Hardline southern separatists staged a general strike in the port city of Aden on Sunday and called for protests later in the day against a national dialogue that they are boycotting, activists said.
A six-hour general strike, mostly in schools and universities across Aden, paralysed the capital of the formerly independent South Yemen.
Activists said thousands of protesters are expected to gather later in the evening at a rally organised by radical factions of the separatist Southern Movement against the UN-backed national dialogue which is to begin on Monday in Sanaa and is to last for six months.
Qassem Askar, a leader of a hardline faction in the Southern Movement said that his group is mobilising the street to "express our rejection to the national dialogue in Sanaa, as some are trying to lure the people away from their real cause" -- independence of the south.
The talks, originally scheduled to start in mid-November, were delayed mainly due to the refusal of factions in the Southern Movement -- campaigning for autonomy or secession for the region -- to join the dialogue.
The dialogue aims to draft a new constitution and prepare for general elections in February 2014 after a two-year transition led by President Abdrabuh Mansur Hadi.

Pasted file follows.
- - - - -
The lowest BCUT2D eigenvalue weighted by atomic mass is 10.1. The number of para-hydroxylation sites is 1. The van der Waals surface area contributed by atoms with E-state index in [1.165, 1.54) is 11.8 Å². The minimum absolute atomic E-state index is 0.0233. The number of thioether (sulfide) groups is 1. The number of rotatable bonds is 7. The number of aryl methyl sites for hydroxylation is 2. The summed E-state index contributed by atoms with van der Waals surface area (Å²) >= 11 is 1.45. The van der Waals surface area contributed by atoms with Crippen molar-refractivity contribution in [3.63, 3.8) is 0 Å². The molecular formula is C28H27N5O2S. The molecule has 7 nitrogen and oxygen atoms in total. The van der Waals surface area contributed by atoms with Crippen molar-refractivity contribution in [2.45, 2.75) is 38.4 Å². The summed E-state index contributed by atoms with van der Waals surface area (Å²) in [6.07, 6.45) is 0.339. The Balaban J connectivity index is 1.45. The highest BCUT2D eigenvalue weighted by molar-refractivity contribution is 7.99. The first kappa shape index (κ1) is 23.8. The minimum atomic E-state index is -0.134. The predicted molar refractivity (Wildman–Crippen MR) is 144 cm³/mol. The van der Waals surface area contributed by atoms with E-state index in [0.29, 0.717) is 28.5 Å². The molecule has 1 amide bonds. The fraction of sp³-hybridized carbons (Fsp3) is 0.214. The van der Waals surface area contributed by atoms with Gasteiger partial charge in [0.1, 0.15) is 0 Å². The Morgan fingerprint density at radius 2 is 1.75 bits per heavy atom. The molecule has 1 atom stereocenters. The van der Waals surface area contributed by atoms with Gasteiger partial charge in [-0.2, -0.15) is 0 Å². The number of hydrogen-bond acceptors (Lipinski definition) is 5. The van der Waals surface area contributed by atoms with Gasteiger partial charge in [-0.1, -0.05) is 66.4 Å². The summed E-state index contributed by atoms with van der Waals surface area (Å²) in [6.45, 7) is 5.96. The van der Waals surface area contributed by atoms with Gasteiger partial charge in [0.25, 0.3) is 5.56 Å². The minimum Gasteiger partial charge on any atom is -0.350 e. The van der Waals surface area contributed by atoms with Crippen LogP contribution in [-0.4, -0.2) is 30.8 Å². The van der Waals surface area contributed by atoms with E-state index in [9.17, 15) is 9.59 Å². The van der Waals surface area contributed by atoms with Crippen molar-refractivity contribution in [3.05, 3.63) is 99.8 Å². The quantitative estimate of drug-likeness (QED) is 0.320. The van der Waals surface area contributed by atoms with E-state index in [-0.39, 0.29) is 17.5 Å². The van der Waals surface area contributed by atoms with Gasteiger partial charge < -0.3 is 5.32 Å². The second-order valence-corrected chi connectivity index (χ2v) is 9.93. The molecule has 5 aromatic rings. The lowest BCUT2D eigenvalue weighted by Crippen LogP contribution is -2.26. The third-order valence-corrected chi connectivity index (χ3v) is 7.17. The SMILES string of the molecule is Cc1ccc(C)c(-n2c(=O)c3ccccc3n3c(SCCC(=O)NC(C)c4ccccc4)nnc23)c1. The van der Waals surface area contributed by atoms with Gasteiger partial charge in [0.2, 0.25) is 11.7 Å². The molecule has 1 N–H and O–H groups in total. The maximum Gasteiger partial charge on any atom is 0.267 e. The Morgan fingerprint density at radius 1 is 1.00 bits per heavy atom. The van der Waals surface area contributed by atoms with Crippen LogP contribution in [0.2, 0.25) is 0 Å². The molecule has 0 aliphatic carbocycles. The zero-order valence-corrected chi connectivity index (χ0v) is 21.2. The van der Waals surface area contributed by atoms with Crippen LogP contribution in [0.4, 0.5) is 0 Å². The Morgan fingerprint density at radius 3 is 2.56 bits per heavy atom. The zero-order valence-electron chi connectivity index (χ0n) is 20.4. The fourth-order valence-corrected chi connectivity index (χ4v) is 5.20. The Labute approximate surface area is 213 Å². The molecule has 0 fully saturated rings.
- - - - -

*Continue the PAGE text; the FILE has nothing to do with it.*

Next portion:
The dialogue should take place under a deal that eased former strongman Ali Abdullah Saleh out of office after an 11-month uprising against his 33-year rule.
Most factions have finally agreed to take part after months of negotiations and under UN pressure.
But the movement's hardliners led by South Yemen's former president Ali Salem al-Baid have insisted that negotiations be held between two independent states in the north and south.
"It is a conspiracy against us by the international and regional community," said Askar, who belongs to Baid's faction.
"Several people have not been informed that they were appointed to represent southerners in the talks and some have withdrawn. Others representing southerners are of northern origins," he told AFP.
After North and South Yemen united in 1990, the south broke away in 1994. The secession triggered a short-lived civil war that ended with the region being overrun by northern troops.
In 2007, the Southern Movement emerged as a social protest movement of retired officials and soldiers. But it has gradually grown more radical in its demands.